Food

How a Fine-Dining Chef Became a Pizza Star of the Pandemic

Johnny Spero in his kitchen at Reverie. Photograph by Lauren Bulbin

Of all the pandemic restaurant pivots, the one at Reverie in Georgetown was among the most drastic. For more than a month, chef/owner Johnny Spero flipped his avant-garde tasting salon into Lonely Hunter, a pizza pop-up.

Spero needed an idea to keep his restaurant afloat while indoor dining was closed: “We didn’t want to do something that cheapened the brand or that wasn’t fun or challenging.”

So he began experimenting with fermented doughs—Spero has no walk-in fridge to store large quantities of ingredients. He played with styles, landing on a thin-crust hybrid of New York and Neapolitan. Beltsville brick-oven maker Marra Forni lent him an electric tabletop oven. His twin brother, Bobby Spero, helped design a retro logo for takeout boxes.

The quick-change operation, which ended in February, was a successful prelude to Nighthawk Pizza, a brick-and-mortar restaurant opening in Arlington this fall in collaboration with Aslin Beer Co. There, Spero will tackle Chicago tavern-style pizza—large, thin rounds cut into sturdy squares. Of course, there will still be cheffy touches: Creations might include a garlicky white clam pie or a riff on Spanish patatas bravas with potato confit and smoky sauce.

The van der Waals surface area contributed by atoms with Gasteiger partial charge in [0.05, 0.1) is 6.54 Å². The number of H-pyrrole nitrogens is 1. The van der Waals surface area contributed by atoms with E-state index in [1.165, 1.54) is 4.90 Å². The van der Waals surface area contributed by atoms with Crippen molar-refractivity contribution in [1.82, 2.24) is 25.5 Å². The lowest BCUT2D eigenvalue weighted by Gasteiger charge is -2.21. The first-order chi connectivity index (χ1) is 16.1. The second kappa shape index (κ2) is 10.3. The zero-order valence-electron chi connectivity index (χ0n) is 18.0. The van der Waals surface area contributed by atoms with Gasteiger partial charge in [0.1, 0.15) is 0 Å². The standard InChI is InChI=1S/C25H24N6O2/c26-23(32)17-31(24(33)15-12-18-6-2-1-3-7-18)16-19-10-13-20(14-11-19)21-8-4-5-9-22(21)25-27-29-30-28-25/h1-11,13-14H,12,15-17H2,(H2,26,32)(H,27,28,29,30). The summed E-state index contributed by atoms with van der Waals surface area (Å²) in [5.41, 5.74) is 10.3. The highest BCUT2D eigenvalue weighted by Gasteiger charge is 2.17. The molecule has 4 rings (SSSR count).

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Food Editor

Anna Spiegel covers the dining and drinking scene in her native DC. Prior to joining Washingtonian in 2010, she attended the French Culinary Institute and Columbia University’s MFA program in New York, and held various cooking and writing positions in NYC and in St. John, US Virgin Islands.